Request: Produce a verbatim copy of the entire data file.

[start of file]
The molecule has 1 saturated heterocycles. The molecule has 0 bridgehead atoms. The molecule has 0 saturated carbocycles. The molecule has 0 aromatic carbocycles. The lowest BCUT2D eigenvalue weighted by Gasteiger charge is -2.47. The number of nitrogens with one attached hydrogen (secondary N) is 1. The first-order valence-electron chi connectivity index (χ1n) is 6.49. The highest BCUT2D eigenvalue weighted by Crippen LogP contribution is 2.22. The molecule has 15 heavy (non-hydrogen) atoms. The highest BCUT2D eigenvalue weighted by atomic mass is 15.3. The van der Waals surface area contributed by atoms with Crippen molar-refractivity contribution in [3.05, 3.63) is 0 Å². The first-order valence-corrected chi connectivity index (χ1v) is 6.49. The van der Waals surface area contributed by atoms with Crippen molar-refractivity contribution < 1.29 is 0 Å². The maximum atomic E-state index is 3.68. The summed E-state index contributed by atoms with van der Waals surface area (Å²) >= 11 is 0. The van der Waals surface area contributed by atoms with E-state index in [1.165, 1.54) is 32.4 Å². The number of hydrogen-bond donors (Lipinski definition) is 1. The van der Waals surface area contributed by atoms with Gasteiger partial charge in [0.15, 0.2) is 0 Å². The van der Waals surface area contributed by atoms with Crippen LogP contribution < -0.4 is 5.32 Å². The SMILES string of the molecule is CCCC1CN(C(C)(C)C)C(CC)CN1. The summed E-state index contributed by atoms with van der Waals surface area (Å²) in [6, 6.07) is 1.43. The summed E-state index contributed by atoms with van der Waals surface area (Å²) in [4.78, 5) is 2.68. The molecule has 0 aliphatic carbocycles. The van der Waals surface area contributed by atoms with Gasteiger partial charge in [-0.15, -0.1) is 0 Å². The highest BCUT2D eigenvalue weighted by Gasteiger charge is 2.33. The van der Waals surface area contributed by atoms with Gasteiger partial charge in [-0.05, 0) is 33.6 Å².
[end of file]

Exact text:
The molecule has 1 saturated heterocycles. The molecule has 0 bridgehead atoms. The molecule has 0 saturated carbocycles. The molecule has 0 aromatic carbocycles. The lowest BCUT2D eigenvalue weighted by Gasteiger charge is -2.47. The number of nitrogens with one attached hydrogen (secondary N) is 1. The first-order valence-electron chi connectivity index (χ1n) is 6.49. The highest BCUT2D eigenvalue weighted by Crippen LogP contribution is 2.22. The molecule has 15 heavy (non-hydrogen) atoms. The highest BCUT2D eigenvalue weighted by atomic mass is 15.3. The van der Waals surface area contributed by atoms with Crippen molar-refractivity contribution in [3.05, 3.63) is 0 Å². The first-order valence-corrected chi connectivity index (χ1v) is 6.49. The van der Waals surface area contributed by atoms with Crippen molar-refractivity contribution < 1.29 is 0 Å². The maximum atomic E-state index is 3.68. The summed E-state index contributed by atoms with van der Waals surface area (Å²) >= 11 is 0. The van der Waals surface area contributed by atoms with E-state index in [1.165, 1.54) is 32.4 Å². The number of hydrogen-bond donors (Lipinski definition) is 1. The van der Waals surface area contributed by atoms with Gasteiger partial charge in [0.15, 0.2) is 0 Å². The van der Waals surface area contributed by atoms with Crippen LogP contribution < -0.4 is 5.32 Å². The SMILES string of the molecule is CCCC1CN(C(C)(C)C)C(CC)CN1. The summed E-state index contributed by atoms with van der Waals surface area (Å²) in [6, 6.07) is 1.43. The summed E-state index contributed by atoms with van der Waals surface area (Å²) in [4.78, 5) is 2.68. The molecule has 0 aliphatic carbocycles. The van der Waals surface area contributed by atoms with Gasteiger partial charge in [-0.15, -0.1) is 0 Å². The highest BCUT2D eigenvalue weighted by Gasteiger charge is 2.33. The van der Waals surface area contributed by atoms with Gasteiger partial charge in [-0.05, 0) is 33.6 Å².